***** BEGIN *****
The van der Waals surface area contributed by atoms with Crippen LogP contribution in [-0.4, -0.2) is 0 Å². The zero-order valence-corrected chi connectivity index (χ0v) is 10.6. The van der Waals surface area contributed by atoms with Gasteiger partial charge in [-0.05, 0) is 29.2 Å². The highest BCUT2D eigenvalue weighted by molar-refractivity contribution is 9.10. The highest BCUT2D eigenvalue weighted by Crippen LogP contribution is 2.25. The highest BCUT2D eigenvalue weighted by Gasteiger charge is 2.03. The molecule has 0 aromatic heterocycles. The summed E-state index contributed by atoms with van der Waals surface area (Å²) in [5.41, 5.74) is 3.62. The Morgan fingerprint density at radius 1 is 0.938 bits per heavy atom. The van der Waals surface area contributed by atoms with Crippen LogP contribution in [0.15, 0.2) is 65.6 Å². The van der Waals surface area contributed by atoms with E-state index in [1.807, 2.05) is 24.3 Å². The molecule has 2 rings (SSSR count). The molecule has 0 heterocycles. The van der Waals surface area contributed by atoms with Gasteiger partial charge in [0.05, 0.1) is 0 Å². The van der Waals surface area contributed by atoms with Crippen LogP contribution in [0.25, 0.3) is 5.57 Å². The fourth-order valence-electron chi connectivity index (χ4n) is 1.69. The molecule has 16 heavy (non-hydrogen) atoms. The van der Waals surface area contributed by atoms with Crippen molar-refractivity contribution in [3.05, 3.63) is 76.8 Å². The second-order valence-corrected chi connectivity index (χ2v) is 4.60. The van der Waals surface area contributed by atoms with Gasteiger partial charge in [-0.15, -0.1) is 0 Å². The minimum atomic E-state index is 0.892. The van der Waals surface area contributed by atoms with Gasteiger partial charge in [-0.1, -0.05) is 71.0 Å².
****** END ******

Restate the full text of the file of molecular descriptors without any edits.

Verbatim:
The van der Waals surface area contributed by atoms with Crippen LogP contribution in [-0.4, -0.2) is 0 Å². The zero-order valence-corrected chi connectivity index (χ0v) is 10.6. The van der Waals surface area contributed by atoms with Gasteiger partial charge in [-0.05, 0) is 29.2 Å². The highest BCUT2D eigenvalue weighted by molar-refractivity contribution is 9.10. The highest BCUT2D eigenvalue weighted by Crippen LogP contribution is 2.25. The highest BCUT2D eigenvalue weighted by Gasteiger charge is 2.03. The molecule has 0 aromatic heterocycles. The summed E-state index contributed by atoms with van der Waals surface area (Å²) in [5.41, 5.74) is 3.62. The Morgan fingerprint density at radius 1 is 0.938 bits per heavy atom. The van der Waals surface area contributed by atoms with Crippen LogP contribution in [0.15, 0.2) is 65.6 Å². The van der Waals surface area contributed by atoms with E-state index in [1.807, 2.05) is 24.3 Å². The molecule has 2 rings (SSSR count). The molecule has 0 heterocycles. The van der Waals surface area contributed by atoms with Gasteiger partial charge in [0.05, 0.1) is 0 Å². The van der Waals surface area contributed by atoms with Crippen LogP contribution in [0.25, 0.3) is 5.57 Å². The fourth-order valence-electron chi connectivity index (χ4n) is 1.69. The molecule has 16 heavy (non-hydrogen) atoms. The van der Waals surface area contributed by atoms with Crippen molar-refractivity contribution in [3.05, 3.63) is 76.8 Å². The second-order valence-corrected chi connectivity index (χ2v) is 4.60. The van der Waals surface area contributed by atoms with Gasteiger partial charge in [-0.15, -0.1) is 0 Å². The minimum atomic E-state index is 0.892. The van der Waals surface area contributed by atoms with Gasteiger partial charge in [-0.1, -0.05) is 71.0 Å².